Accessibility and Tokyo’s Transportation System

Japan enacted its first Barrier-Free Act in 2006, which was updated twice in recent years (2018 and 2020). All tiers of government (federal, prefectural and municipal) in Japan have been pretty serious about making trains and train stations accessible. But the efforts made in Tokyo in the last decade are beyond compare.

DPI Japan, one of the largest and most influential advocacy organizations for the rights of persons with disability, has been monitoring the progress on accessibility in public infrastructures including train stations. According to DPI Japan, there were 476 stations in Tokyo in 1990. Back then, there was no station where wheelchair users could freely get on and off the trains. Merely 16 stations had elevators to go up to the platforms, about a half had any staff to assist persons with disability, and two had an assistive escalator. In 2019, a year before Tokyo Olympic/Paralympic Games 701 (about 92%) of the then total of 760 existing stations met the national accessibility standards, and 97% of the stations had sections where wheelchair users can roll through and get on and off the trains without encountering steps. All have accessible bathrooms. 

All 12 railways companies in Tokyo are privately owned. Of those, Japan Railway (JR) used to be a public entity, which was privatized in the 1980s. Coordinating the daily operations of this super complex train system involving 12 companies sounds like a logistical nightmare, yet they seem to have all figured it out. Likewise, the coordinated efforts by all companies to make trains and train stations accessible are impressive.

One of the challenges faced by these train stations was the gaps between the trains and the platforms. Recommended maximum gap between the door and platform is 7cm (2 ¾ inches). Commuter trains typically run with 10 to 16 cars. To accommodate them, many stations take up a long stretch of land to create the platforms, part of which may create wider gaps than other parts when the platforms are ever slightly curved.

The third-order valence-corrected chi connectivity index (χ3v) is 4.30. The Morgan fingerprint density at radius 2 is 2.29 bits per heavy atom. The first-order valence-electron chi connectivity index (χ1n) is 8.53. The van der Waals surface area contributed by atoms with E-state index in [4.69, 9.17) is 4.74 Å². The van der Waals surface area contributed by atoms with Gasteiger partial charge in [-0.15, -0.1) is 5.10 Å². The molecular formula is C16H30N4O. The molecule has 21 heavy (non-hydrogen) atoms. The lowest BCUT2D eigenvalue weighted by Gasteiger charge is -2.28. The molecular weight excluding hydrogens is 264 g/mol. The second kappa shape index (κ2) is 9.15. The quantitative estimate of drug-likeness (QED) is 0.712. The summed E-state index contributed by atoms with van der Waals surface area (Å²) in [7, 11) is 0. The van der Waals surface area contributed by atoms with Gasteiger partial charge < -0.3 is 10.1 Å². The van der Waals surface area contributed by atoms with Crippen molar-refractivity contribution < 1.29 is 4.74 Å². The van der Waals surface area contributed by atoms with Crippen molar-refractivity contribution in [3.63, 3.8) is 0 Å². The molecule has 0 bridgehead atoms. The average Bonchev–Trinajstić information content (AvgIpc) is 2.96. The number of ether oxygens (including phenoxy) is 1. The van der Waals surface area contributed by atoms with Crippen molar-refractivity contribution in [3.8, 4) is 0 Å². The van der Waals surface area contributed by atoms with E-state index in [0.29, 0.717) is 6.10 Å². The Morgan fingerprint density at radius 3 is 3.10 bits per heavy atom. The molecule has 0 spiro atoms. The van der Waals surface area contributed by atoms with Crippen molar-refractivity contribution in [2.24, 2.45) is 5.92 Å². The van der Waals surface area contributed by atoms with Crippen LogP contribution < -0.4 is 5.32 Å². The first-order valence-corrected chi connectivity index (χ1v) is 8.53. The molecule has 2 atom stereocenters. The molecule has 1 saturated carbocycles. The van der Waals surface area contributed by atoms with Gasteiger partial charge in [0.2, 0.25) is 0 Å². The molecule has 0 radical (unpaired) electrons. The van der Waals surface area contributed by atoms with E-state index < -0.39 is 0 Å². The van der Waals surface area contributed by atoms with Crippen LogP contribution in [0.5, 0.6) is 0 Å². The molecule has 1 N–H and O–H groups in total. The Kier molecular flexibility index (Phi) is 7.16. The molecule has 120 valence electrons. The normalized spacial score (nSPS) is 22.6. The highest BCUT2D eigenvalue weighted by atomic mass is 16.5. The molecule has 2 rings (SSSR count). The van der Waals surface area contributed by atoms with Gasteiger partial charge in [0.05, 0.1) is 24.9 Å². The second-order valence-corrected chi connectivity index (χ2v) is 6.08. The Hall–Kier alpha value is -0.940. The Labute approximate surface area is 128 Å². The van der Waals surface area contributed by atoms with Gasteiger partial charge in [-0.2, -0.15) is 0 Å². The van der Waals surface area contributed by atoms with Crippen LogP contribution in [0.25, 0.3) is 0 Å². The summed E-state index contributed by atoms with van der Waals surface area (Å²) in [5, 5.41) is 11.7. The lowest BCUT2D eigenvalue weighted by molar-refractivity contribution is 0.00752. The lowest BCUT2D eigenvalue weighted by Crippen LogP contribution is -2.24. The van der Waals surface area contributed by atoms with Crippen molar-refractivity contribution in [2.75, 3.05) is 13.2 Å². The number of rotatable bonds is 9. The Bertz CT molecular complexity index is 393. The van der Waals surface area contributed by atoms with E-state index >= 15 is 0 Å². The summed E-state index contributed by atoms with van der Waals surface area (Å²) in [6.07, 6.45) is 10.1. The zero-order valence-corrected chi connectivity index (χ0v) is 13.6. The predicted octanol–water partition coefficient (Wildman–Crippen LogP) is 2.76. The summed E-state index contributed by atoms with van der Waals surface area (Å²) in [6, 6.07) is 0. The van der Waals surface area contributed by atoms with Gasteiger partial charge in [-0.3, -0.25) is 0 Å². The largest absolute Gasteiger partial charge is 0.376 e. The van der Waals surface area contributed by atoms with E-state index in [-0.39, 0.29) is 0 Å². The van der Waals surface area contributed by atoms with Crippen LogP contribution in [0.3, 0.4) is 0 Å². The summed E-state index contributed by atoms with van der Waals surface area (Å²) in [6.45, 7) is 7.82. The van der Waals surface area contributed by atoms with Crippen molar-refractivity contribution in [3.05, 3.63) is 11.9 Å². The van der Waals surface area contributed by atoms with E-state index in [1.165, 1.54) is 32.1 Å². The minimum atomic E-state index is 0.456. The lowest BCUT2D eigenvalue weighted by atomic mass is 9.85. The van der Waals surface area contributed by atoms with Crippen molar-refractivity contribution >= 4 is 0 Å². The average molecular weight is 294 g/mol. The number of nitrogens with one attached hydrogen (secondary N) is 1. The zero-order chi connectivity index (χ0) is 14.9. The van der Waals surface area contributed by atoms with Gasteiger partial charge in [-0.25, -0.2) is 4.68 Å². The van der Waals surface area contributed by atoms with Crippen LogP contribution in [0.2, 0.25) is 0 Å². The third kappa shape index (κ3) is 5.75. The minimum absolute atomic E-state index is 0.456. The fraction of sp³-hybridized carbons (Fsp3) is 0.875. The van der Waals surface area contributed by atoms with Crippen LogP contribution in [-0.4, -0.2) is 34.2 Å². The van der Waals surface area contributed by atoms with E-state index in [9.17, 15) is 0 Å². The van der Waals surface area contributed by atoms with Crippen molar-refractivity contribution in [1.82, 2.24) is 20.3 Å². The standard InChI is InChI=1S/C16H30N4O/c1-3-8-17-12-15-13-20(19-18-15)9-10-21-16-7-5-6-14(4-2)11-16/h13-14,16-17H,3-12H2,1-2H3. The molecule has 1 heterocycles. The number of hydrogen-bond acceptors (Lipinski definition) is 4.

Because land in Tokyo is already built up to the ying-yang—never mind the enormous costs of renovating the platforms to be entirely straight—they cannot move the stations to a nearby, undeveloped open space (there is none). Making the slightly curved platforms completely straight is cost prohibitive. As a solution, they designated a few spots in the platforms with the narrowest gap as an accessible doorways to incoming trains. Of course, these designated spots need to be exactly the same across all the stations the trains stop at. It is not a simple thing to do. Waiting areas of some spots are less roomy, but they seem to do the job. They do take the phrase ‘reasonable accommodation’ in the UN Convention of the Rights of Persons with Disability and the American Disability Act to heart. Some reasonable accommodations come with hefty price tags. With the firm political backing, trains in Tokyo are becoming more and more accessible every year.  

Talking about train stations…

Tokyo gives a whole new meaning to “transit-oriented development (TOD)”—the now popular concept in both economically developed and developing nations. Japanese cities are so over-populated, they simply cannot function without people’s collective use of public transportation. If everyone drove a car to go to places in the same way North Americans do, the cities would simply freeze up and no one will get anywhere.

Indeed, it has been a national obsession to keep the flow of people as efficient as possible in Japan. It also means that major cities are designed for all the daily destinations to be within close proximities from everyone’s residences. North Americans also often speak of “complete neighbourhoods,” which are hard to achieve in North America given the historic development of urban forms in most cities centered around the use of automobiles. In Tokyo, it is almost impossible not to encounter services that cater to your everyday needs within a few blocks. In fact, neighbourhoods in Tokyo are formed around train stations, which are more than a place to catch a train. They have shopping malls, grocery stores, multiple pharmacies, pubs, schools, daycares, bookstores, restaurants, doctors’ offices, flower shops, pubs, bakeries (they ALWAYS have bakeries). They even have electronics stores and game centres. Train stations ARE the neighbourhood centres.